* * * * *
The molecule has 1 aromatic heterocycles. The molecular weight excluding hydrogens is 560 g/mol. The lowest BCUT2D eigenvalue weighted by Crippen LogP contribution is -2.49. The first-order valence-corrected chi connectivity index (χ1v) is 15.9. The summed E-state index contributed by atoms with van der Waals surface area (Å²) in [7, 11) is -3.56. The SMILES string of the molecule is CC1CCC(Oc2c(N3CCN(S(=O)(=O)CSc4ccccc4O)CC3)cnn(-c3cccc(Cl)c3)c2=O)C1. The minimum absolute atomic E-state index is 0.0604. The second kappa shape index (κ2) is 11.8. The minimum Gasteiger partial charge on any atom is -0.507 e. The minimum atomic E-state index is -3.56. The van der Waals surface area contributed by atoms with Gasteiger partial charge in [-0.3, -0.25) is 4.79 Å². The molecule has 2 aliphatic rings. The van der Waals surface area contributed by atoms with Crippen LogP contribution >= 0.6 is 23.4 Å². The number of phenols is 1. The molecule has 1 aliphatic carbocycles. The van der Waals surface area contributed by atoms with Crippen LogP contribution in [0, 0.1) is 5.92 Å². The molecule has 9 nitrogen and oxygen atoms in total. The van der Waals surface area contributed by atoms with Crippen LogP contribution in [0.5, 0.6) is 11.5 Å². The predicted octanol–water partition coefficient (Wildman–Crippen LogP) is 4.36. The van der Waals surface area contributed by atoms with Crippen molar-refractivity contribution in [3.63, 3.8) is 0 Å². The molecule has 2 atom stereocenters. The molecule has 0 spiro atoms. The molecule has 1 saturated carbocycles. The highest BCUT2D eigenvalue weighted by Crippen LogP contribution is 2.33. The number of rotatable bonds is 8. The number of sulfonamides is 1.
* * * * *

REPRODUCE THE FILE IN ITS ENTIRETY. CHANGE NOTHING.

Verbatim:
The molecule has 1 aromatic heterocycles. The molecular weight excluding hydrogens is 560 g/mol. The lowest BCUT2D eigenvalue weighted by Crippen LogP contribution is -2.49. The first-order valence-corrected chi connectivity index (χ1v) is 15.9. The summed E-state index contributed by atoms with van der Waals surface area (Å²) in [7, 11) is -3.56. The SMILES string of the molecule is CC1CCC(Oc2c(N3CCN(S(=O)(=O)CSc4ccccc4O)CC3)cnn(-c3cccc(Cl)c3)c2=O)C1. The minimum absolute atomic E-state index is 0.0604. The second kappa shape index (κ2) is 11.8. The minimum Gasteiger partial charge on any atom is -0.507 e. The minimum atomic E-state index is -3.56. The van der Waals surface area contributed by atoms with Gasteiger partial charge in [-0.3, -0.25) is 4.79 Å². The molecule has 2 aliphatic rings. The van der Waals surface area contributed by atoms with Crippen LogP contribution >= 0.6 is 23.4 Å². The number of phenols is 1. The molecule has 1 aliphatic carbocycles. The van der Waals surface area contributed by atoms with Crippen LogP contribution in [0, 0.1) is 5.92 Å². The molecule has 9 nitrogen and oxygen atoms in total. The van der Waals surface area contributed by atoms with Crippen LogP contribution in [0.5, 0.6) is 11.5 Å². The predicted octanol–water partition coefficient (Wildman–Crippen LogP) is 4.36. The van der Waals surface area contributed by atoms with Crippen molar-refractivity contribution in [3.63, 3.8) is 0 Å². The molecule has 2 atom stereocenters. The molecule has 0 spiro atoms. The molecule has 1 saturated carbocycles. The highest BCUT2D eigenvalue weighted by Crippen LogP contribution is 2.33. The number of rotatable bonds is 8. The number of sulfonamides is 1.